Often visitors to Zanzibar wonder if Ramadan (also: Ramadhan), the holiest time of the year for Muslims around the world, is the right time to visit the island. Holidaymakers need not worry: While it is true, that the mood during this time somewhat changes to a more quiet and meditative state, everyone’s welcome to join in. In fact, it can be an especially enlightening time and tourists are encouraged to learn more about its meanings and customs.
So the answer is a clear “Yes”. The pole pole (“slow slow”) archipelago may be even more pole, making it the perfect time to kick back and relax. While respecting the day-time fasting mode, most hotels and restaurants do offer food and beverage throughout, albeit a bit away from the public eye. In the evening they pull out all the stops for iftar, the fast-breaking meal, with opulent local traditional and Arabesque menus. Serena Hotel for instance, a classic 5-star located in the capital city of Stone Town, is known for its wide range of exceptional Ramadan meals. Assistant Manager Ayoub Msoffe says, in 2020 diners can expect “coastal to Arabic, Swahili and Indian to African specialties all of which are delicious and healthy.” Anyone is welcome to join. Remember to ask your selected hotel or resort, too, about their Ramadan offerings when booking.
The ninth month of the Islamic lunar calendar is considered the holiest time of the year by Muslims, in terms of festivities and spiritual thoughts, and perhaos comparable to Christmas or Eastern time in the Christian faith.
The actuals dates of Ramadan vary annually on the Gregorian calendar and depend on the sighting of the moon. This year Ramadan will occur around 24 April – 23 May. It is believed, that Prophet Mohammed revealed the opening verses of the Holy Quran at this time. The Muslim community marks this pivotal moment with self-restraint and devotion through faith (shahadah), prayer (salah), charity (zakat), fasting (sawm) and pilgrimage (hajj). These are the 5 pillars of Islam. While everyone may have his personal approach to it (see testimonials #My Ramadan) the essence of Ramadan is often defined as “self-restraint, empathy and generosity”, as Omari Hamis, a Zanzibar teacher, puts it. Eid al Fitr (“Festival of Breaking the Fast”) marks the end of the holy month with festivities and presents.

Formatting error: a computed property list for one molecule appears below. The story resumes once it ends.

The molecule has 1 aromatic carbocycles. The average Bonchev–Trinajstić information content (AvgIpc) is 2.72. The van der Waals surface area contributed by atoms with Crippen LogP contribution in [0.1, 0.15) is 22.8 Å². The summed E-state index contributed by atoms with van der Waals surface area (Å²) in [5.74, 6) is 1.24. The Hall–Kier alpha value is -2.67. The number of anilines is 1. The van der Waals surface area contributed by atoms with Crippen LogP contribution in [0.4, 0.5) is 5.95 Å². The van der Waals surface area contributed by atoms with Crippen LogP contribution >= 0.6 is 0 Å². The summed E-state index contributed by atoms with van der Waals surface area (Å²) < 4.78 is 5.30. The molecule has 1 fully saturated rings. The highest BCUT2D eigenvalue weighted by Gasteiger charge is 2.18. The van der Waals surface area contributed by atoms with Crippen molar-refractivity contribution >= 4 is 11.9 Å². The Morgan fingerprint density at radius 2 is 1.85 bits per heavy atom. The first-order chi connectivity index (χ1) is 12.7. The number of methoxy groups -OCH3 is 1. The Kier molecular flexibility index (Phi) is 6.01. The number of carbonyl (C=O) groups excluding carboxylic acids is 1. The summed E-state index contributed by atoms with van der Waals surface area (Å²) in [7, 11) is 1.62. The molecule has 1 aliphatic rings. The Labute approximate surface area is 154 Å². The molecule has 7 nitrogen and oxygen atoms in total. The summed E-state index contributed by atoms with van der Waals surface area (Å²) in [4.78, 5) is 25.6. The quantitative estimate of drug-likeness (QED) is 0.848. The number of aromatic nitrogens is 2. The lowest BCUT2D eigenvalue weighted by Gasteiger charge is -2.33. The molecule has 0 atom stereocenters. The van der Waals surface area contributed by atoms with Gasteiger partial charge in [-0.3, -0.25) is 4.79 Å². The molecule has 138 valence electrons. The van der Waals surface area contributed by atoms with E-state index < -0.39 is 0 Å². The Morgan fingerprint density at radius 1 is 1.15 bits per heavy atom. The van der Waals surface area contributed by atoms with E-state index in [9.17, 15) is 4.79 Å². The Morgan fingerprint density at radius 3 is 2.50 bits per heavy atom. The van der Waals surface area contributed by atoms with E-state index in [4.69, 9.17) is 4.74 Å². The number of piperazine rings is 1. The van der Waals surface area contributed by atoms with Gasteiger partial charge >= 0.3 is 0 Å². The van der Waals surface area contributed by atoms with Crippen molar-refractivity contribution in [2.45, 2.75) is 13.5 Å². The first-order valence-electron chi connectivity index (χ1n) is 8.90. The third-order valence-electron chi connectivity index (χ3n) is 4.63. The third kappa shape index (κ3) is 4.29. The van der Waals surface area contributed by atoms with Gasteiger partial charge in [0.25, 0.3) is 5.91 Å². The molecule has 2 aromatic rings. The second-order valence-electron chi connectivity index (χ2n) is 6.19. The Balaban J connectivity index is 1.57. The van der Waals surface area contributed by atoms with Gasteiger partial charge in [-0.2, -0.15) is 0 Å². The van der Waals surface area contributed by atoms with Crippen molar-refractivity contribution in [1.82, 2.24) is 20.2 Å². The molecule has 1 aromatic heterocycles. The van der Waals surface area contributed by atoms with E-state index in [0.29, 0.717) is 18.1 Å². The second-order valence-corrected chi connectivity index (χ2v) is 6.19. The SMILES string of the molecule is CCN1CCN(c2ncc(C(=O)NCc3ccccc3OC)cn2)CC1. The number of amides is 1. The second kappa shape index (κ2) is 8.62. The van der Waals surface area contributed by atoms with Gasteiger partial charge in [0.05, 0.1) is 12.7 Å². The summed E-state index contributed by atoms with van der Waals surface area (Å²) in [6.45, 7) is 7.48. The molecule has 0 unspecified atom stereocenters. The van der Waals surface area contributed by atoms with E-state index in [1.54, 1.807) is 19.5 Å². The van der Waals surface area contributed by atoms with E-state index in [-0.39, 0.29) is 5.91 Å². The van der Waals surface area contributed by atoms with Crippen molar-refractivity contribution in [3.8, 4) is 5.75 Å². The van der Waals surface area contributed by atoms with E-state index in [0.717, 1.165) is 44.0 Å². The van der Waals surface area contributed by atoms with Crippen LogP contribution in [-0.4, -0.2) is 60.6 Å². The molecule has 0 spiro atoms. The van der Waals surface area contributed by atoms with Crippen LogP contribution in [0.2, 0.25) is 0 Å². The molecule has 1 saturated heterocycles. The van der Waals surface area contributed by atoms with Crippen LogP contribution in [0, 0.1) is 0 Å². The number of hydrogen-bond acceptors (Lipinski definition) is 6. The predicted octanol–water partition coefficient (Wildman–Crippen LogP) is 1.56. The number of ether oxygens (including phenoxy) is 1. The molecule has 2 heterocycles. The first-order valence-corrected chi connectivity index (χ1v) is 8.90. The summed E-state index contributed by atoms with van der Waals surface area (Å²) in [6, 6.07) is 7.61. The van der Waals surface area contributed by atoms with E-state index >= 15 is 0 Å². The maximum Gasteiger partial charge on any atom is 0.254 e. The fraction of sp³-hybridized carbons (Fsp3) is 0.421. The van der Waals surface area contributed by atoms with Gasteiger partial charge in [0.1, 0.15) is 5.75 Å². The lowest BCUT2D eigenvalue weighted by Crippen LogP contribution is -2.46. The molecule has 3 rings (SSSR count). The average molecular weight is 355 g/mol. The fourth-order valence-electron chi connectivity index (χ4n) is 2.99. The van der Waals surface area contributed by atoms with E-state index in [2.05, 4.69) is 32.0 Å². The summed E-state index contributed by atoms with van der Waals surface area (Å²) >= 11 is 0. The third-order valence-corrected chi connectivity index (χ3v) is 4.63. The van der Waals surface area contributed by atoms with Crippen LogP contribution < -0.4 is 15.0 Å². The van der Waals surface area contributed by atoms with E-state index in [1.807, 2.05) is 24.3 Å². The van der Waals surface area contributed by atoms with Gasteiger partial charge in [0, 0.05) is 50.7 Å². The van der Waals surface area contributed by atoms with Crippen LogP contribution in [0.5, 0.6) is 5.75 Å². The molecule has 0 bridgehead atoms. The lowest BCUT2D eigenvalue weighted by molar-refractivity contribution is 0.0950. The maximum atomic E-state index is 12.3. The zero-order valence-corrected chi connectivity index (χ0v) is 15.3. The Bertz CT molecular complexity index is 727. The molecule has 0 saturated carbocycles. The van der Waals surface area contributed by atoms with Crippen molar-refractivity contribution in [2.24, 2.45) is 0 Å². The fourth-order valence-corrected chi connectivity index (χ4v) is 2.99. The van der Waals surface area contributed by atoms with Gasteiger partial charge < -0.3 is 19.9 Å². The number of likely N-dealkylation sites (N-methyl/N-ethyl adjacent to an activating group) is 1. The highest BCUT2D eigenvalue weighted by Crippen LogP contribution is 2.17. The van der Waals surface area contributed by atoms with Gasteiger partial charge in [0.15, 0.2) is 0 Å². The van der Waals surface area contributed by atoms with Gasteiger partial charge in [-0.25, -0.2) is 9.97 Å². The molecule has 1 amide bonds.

Islamic culture and hospitality are at their peak during the holy month. It is a month of mercy where noble intentions are believed to bring greater reward. Business is expected to slow down as the focus shifts to a more spiritual and family oriented state. After the sun goes down, family and friends come together for the breaking of the fast, or iftar. Iftar begins at dusk and may continue into late hours, with a delectable array of foods to choose from, non-alcoholic drinks, coffee and tea. Suhur is offered just before sunrise, before the day of fasting begins. During the fasting hours no food, no drinks including water and no cigarettes are consumed. “You get used to it”, says guide Aiysha Mohammed, who works her normal hours during Ramadan.
Ready to immerse yourself in a new cultural experience? Here some basic rules of general etiquette in public spaces during the time of Ramadan:
In respect to those fasting don’t eat or drink in front of them. Most hotels will have sections where one can eat away from those fasting.
Be generous to those less fortunate, donate what you can, food, clothes or money to individuals and charitable organisations.
Smoking in public is not allowed for believers during the holy month, and may also be a good time to quit.
Use the custom greeting “Ramadan Kareem” when meeting Muslims, and for Eid celebrations, “Eid Mubarak”.